It was only at the end of last year that I became aware of US black metal band Inquisition, thanks to the appearance of their latest album Obscure Verses for the Multiverse on numerous critics’ end-of-year lists. Upon first listening, the main things that struck me included the oddly croaky, reptilian voice of singer/guitarist Jason Weirbach (aka Dagon), as well as the fact that all the songs sounded quite samey, given the ubiquity of their monolithic assemblage of thick riffs and relentless blastbeats. Quickly though, I grew to appreciate the band’s unique sound, and delved further into their back catalogue. This did lead me to develop some concerns about their material, the song “Crush the Jewish Prophet” from Magnificent Glorification of Lucifer being the most obvious example. If the song was an anti-Christian critique in the black metal tradition, as it appeared to be based on its lyrics, why was it necessary to centre Jesus’ ethnicity in the title, unless the band felt this too was something to criticise? But, caught up in the music, I didn’t worry too much about this.
Until, that is, I saw a thread concerning the band on a friend’s Facebook page earlier this month. It was here that a man named Daniel Gallant, formerly a white supremacist himself, called Inquisition’s members (Weirbach and drummer Thomas Stevens, aka Incubus) out as Nazis. When asked to elaborate on this, he stated the following:
“I was a white supremacist for many years. I have been out for twelve years. I drove the bus for an Inquisition tour. When I suspected they were white power, because I was driving for my friends band Gyibaaw, a First Nations band, I decided to prove it.
I pulled off my t shirt and there it was…my giant swastika for them all to see…they clapped and cheered…Inquisition (both Tom and Jason) were thrilled.
They boasted about their admiration for Hitler, how they loved the white power movement, and had many friends from South America and Everett, Washington…turns out we had mutual acquaintances. Tom used to hang out with the World Church of the Creator and still boasts his admiration for the church. Jason boldly stated he loves imagining living in the Nazi era and wished that would happen in America. They ranted until I shut them down.
The band Gyibaaw were grossly offended to the point of backing away from the black metal scene because of it.”
I realise that not all readers will be convinced by the personal testimony of one individual. It is a known fact, however, that the band has associated with the white supremacist Antichrist Kramer, commissioning him to create artwork for the 2010 reissue of their first full length album Into the Infernal Regions of the Ancient Cult. Kramer has been deeply involved in the National Socialist black metal movement, putting out music by openly white supremacist and/or anti-Semitic groups on his label Satanic Skinhead Propaganda (as documented in this article). It seems unlikely that Inquisition’s members would be unaware of his leanings, or that they would associate with him unless they were sympathetic to his beliefs*.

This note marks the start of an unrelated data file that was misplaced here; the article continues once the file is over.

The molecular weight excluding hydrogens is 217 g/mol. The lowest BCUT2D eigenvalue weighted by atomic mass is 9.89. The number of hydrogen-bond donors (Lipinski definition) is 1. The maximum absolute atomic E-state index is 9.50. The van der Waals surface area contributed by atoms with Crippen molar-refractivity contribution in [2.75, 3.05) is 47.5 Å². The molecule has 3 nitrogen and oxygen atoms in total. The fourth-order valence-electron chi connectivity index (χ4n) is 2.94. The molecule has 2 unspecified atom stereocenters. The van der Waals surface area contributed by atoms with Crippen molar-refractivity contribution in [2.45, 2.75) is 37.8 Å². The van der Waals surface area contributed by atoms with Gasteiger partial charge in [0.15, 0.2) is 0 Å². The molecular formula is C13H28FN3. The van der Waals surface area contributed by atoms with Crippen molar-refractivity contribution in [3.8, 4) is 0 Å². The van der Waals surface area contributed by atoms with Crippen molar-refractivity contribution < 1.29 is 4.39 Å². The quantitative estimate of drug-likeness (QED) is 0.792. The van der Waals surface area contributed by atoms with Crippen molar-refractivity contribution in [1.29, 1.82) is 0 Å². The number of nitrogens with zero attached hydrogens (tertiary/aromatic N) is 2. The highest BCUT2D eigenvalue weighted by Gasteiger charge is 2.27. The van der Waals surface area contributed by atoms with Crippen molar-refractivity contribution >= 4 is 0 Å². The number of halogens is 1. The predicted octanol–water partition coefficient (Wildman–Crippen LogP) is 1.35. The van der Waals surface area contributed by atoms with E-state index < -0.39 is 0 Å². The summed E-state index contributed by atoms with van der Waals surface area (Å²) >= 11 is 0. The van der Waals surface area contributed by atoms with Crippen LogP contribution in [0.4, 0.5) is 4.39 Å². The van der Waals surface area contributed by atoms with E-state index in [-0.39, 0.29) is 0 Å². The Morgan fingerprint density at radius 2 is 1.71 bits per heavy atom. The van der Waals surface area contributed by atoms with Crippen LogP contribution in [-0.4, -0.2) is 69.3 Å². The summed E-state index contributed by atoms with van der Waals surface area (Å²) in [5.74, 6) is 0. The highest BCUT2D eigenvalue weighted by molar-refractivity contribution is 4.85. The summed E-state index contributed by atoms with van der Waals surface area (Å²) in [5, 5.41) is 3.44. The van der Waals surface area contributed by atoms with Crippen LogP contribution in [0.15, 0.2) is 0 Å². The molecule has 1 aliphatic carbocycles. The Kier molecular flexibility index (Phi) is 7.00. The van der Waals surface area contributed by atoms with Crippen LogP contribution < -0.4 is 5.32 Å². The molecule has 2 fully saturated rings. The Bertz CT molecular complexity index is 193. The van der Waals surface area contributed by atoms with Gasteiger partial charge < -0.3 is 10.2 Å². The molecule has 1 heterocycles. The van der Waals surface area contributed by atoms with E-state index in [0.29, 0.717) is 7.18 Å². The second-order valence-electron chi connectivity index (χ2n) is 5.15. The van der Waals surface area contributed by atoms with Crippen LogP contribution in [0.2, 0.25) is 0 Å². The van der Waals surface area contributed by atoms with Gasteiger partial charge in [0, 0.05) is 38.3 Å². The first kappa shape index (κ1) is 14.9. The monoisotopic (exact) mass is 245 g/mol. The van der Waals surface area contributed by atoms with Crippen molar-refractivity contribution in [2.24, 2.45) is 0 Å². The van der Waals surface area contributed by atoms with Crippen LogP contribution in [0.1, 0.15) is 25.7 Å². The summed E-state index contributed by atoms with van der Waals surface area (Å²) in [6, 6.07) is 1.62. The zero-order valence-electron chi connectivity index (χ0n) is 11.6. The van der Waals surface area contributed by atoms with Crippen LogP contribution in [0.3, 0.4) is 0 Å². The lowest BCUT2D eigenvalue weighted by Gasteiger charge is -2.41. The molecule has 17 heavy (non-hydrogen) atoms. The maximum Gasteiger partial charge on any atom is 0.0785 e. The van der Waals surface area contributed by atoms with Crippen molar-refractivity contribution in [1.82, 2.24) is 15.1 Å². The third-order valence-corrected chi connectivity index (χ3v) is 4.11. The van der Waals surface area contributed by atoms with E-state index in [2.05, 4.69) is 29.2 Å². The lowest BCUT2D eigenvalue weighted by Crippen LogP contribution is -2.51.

Sadly, this kind of ideological association is not unheard of within metal, especially black metal. The subgenre has long been a hotbed for reactionary political viewpoints, perhaps because of the anti-modern standpoint many of its bands employ, its reverence for “paganism” and other traditionally-minded cultural trends that have also been co-opted by fascists, and the reactionary nature of not only its ideological position but also its musical form. The Second Wave of black metal started, after all, as a reaction against death metal, with many bands deliberately hearkening back to earlier forms of metal and forsaking technique and polished production in favour of a “primitive” sound. It’s not surprising that this inclination would also create room for fascist ideology to spread- both spring from a reaction against modernity, as elucidated in point 2 of Umberto Eco’s analysis of the uniting ideology of fascist movements here.
Despite knowing about this trend within black metal, however, it was still an unpleasant shock to discover that a band I enjoyed subscribed to fascism. My immediate reaction was a feeling of shame, and anger at myself for not having investigated the group’s background. In the past I had made it a point to avoid music created by neo-Nazis or white supremacists, even in cases like Burzum where people insisted the music was good even if band leader Varg Vikernes was a virulent bigot. I smugly stuck to the position that I wouldn’t listen to Nazis’ music because it was shit anyway, the product of idiotic skinheads who could barely string two chords together. But this was confounded by Inquisition’s technically adept, well-written and well-recorded output. I had been simplifying reality to fit my own preconceptions.